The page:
In our Breaking In column in Writer’s Digest magazine, we talk with debut authors—such as Jacob Tobia (jacobtobia.com), author of the memoir Sissy—about how they did it, what they learned and why you can do it, too. In this unabridged interview, Tobia discusses making the leap from writing personal essays and op-eds to a full memoir as well as the importance of building a platform to promote your work.
Tell us about Sissy.
Sissy is the story of how I reclaimed my gender from a world that sought to take it from me. It is the story of how I reconnected with my femininity, took control of my destiny, and—at the tender age of 21—struggled to figure out how lipstick works. I’m still working on that last part.
Where do you write from?
I live in Los Angeles, but wrote almost the entirety of Sissy from my childhood home in Raleigh, N.C. There was something important for me, something sacred, about writing the book in the place where it all happened.
Briefly, what led up to Sissy? What were you writing and getting published before breaking out with this book?
I have been writing personal essays, publishing op-eds and blogging for six years or so before I sold Sissy. I started locally, with a queer blog that was run by the LGBTQ student group at my undergrad, then quickly made my way to the Huffington Post, before finally being paid to write by BuzzFeed, TIME, The New York Times and many others. It was a slow build, but at some point, I grew tired of telling only snippets of my gender journey. I wanted to tell the whole thing, to write the full arc of it and tell each vignette in context of the greater story, which is why I decided to write this book.
What was the time frame for writing this book?
Sissy took me about two months to draft and a month and a half to edit, but that was spread over about a year and a half. I started writing Sissy when I was working on "Transparent" and it was crazy because I would wake up at 6 a.m., head to the café near my house at 7 a.m. and write for two hours before heading to set to work a 12-hour day as the director’s assistant and social media producer. I don’t know how I had all of that energy—just thinking about it today wears me out.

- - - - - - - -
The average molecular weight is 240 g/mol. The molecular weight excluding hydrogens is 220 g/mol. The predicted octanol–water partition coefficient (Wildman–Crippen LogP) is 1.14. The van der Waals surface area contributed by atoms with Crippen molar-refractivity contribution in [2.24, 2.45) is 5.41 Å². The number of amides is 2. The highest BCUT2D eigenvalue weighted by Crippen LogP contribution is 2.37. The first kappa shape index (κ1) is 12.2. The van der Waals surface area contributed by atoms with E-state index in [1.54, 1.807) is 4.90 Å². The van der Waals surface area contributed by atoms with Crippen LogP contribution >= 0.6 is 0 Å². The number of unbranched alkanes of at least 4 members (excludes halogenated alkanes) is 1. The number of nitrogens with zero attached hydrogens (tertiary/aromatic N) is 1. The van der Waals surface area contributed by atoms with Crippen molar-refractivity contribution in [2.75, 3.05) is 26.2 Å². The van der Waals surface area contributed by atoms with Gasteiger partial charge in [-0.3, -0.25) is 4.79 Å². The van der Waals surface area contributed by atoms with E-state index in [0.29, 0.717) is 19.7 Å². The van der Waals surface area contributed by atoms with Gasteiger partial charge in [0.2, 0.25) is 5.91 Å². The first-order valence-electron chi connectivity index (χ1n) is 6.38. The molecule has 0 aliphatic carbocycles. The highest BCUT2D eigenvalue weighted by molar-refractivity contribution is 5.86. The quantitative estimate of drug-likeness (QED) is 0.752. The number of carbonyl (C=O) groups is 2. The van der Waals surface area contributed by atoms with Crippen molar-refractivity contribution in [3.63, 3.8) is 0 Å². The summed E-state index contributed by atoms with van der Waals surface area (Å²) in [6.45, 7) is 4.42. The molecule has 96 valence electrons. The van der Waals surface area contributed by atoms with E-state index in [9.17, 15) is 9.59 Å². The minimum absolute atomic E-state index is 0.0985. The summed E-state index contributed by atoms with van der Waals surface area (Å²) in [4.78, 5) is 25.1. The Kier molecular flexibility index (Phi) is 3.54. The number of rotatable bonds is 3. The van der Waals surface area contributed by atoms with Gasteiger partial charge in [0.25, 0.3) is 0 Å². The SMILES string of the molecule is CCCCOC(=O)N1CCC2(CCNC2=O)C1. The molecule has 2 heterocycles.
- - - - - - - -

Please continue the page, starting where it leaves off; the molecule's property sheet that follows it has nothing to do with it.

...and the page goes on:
How did you find your agent?
My agent (the unconquerable Katherine Latshaw at Folio) actually came to me! I’d been unsuccessfully pitching agents for about a year when Katherine emailed me out of the blue. A lot of the agents I’d spoken to previously were treating me as a “social media influencer” and not as a literary voice, but Katherine couldn’t’ve cared less about how many Instagram followers I had. She was interested in cultivating my voice and my writing, not my brand, so we hit it off instantly. She gave me permission to set my humor free and be as irreverent in my storytelling as I could. And, like me, she’s also from North Carolina and wears dark lipstick, which is how I knew we’d get along flawlessly.
What were your biggest learning experiences or surprises throughout the publishing process?
Honestly, I didn’t anticipate how healing the writing process would be. I’d been walking around with all of these identitarian injuries for most of my life, and writing Sissy finally pushed me do the physical therapy I’d been avoiding for years. There is something profoundly powerful about centering yourself as the protagonist of your own life in book length. It changes you. You feel whole and more yourself after doing something like that. I wouldn’t give that up for the world.